FORT PIERCE, FL — They risk their lives to keep you safe and protect your community.
But some police officers in Fort Pierce say they can’t afford to do this job in Fort Pierce, and still live a comfortable life with the current pay.
The president of the Fort Pierce Police Officer’s Association says in the last 5 years, the police department has hired 77 officers. In that same time frame, he says 54 have quit, not including those who have left for retirement or medical leave.
Pay, he says, is the main driver behind the turnover.
Many do not want to have to leave.
“Everyone that you talk to that leaves says they would have stayed. I would have stayed 100 percent,” said one former officer, who does not want to be identified.
Three current and former police officers who went to better-paying agencies spoke to WPTV anonymously about the pay concerns in Fort Pierce.
They said the city does not have a hard time attracting officers to the area.
“If you really want to experience being a cop, you know, catch bad guys, Fort Pierce was the place to be,” one officer said.
They were also attracted to the department because of the camaraderie they say you do not always find elsewhere.
“This is the place you want to come if you want a family,” one officer said.
The take-home pay for Fort Pierce police officers is lower than nearby agencies, like Port St. Lucie Police and the St. Lucie County Sheriff’s Office.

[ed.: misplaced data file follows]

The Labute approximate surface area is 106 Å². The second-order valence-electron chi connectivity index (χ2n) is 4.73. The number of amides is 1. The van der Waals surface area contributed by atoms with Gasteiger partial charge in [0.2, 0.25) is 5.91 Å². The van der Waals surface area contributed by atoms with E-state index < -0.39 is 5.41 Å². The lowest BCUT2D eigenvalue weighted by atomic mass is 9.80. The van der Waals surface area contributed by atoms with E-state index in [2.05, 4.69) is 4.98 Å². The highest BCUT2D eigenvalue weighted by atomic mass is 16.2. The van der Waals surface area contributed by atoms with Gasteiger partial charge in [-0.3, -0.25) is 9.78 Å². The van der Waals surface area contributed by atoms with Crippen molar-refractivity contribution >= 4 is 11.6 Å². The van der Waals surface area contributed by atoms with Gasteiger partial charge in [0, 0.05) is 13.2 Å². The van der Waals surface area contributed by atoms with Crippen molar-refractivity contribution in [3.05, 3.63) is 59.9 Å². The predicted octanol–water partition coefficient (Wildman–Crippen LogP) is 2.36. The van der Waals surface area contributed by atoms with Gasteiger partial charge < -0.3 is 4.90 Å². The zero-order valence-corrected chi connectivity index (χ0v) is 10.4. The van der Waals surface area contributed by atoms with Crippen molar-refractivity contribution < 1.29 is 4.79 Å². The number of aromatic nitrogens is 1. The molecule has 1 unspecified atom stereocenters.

Fort Pierce Police pay a percentage of their paycheck into retirement, where other departments do not.
Healthcare is also more costly for Fort Pierce Police Officers, docking more of their take-home pay.
“The paycheck comparison, it’s just a joke,” one officer said.
Annual pay increases are also less than nearby law enforcement agencies.
“You work beside somebody that’s been here 10-15 years, and they make $20 more a pay period than you.”
Because of that, they say there is little incentive to stay.
“Sitting here now, it’s hard to give you ten names of people that are working on the road that have been here longer than five years.”
Officers say this trickles down to how they protect the community.
“People with no experience, training people with no experience.”
“We don’t staff an entire neighborhood because we don’t have the people.”
They also say it affects how they solve crimes and makes it harder to develop community relationships.
“A lot of times you get tips because they know who you are.”
City leaders know this needs to be fixed. But how? No one has said.
City Manager Nick Mimms in a commission meeting said, “We do need to look at ways to improve our employee retention.”
Commissioner Reggie Sessions also expressed concern about the turnover.
“This warrants us doing all we possibly can to address that retention level of our police department dwindling down the way that it is.”